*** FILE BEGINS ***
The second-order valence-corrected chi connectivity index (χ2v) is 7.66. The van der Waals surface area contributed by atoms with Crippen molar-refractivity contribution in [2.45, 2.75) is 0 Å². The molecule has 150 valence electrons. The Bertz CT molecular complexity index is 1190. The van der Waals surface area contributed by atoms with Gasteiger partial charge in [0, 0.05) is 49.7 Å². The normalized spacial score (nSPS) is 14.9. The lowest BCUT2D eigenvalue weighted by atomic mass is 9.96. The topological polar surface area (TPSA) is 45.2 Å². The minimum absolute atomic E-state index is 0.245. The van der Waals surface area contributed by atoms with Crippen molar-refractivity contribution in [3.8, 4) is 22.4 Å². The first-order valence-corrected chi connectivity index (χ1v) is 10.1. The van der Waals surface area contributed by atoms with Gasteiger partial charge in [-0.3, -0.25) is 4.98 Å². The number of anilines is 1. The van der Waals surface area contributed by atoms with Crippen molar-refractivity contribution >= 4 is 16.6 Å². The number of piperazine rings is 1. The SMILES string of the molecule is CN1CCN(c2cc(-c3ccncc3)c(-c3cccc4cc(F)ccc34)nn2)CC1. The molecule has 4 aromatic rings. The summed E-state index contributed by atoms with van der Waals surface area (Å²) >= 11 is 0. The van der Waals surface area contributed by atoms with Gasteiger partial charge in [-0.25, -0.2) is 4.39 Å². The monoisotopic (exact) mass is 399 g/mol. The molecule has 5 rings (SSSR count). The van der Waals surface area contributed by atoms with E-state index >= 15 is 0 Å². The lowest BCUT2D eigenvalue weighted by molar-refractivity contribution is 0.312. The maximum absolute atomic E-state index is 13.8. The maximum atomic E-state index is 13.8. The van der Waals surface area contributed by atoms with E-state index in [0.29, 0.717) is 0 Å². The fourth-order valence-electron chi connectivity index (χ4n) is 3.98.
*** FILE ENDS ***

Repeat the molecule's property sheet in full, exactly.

The second-order valence-corrected chi connectivity index (χ2v) is 7.66. The van der Waals surface area contributed by atoms with Crippen molar-refractivity contribution in [2.45, 2.75) is 0 Å². The molecule has 150 valence electrons. The Bertz CT molecular complexity index is 1190. The van der Waals surface area contributed by atoms with Gasteiger partial charge in [0, 0.05) is 49.7 Å². The normalized spacial score (nSPS) is 14.9. The lowest BCUT2D eigenvalue weighted by atomic mass is 9.96. The topological polar surface area (TPSA) is 45.2 Å². The minimum absolute atomic E-state index is 0.245. The van der Waals surface area contributed by atoms with Crippen molar-refractivity contribution in [3.8, 4) is 22.4 Å². The first-order valence-corrected chi connectivity index (χ1v) is 10.1. The van der Waals surface area contributed by atoms with Gasteiger partial charge in [-0.3, -0.25) is 4.98 Å². The number of anilines is 1. The van der Waals surface area contributed by atoms with Crippen molar-refractivity contribution >= 4 is 16.6 Å². The number of piperazine rings is 1. The SMILES string of the molecule is CN1CCN(c2cc(-c3ccncc3)c(-c3cccc4cc(F)ccc34)nn2)CC1. The molecule has 4 aromatic rings. The summed E-state index contributed by atoms with van der Waals surface area (Å²) >= 11 is 0. The van der Waals surface area contributed by atoms with Gasteiger partial charge in [-0.25, -0.2) is 4.39 Å². The monoisotopic (exact) mass is 399 g/mol. The molecule has 5 rings (SSSR count). The van der Waals surface area contributed by atoms with E-state index >= 15 is 0 Å². The lowest BCUT2D eigenvalue weighted by molar-refractivity contribution is 0.312. The maximum absolute atomic E-state index is 13.8. The maximum atomic E-state index is 13.8. The van der Waals surface area contributed by atoms with E-state index in [0.29, 0.717) is 0 Å². The fourth-order valence-electron chi connectivity index (χ4n) is 3.98.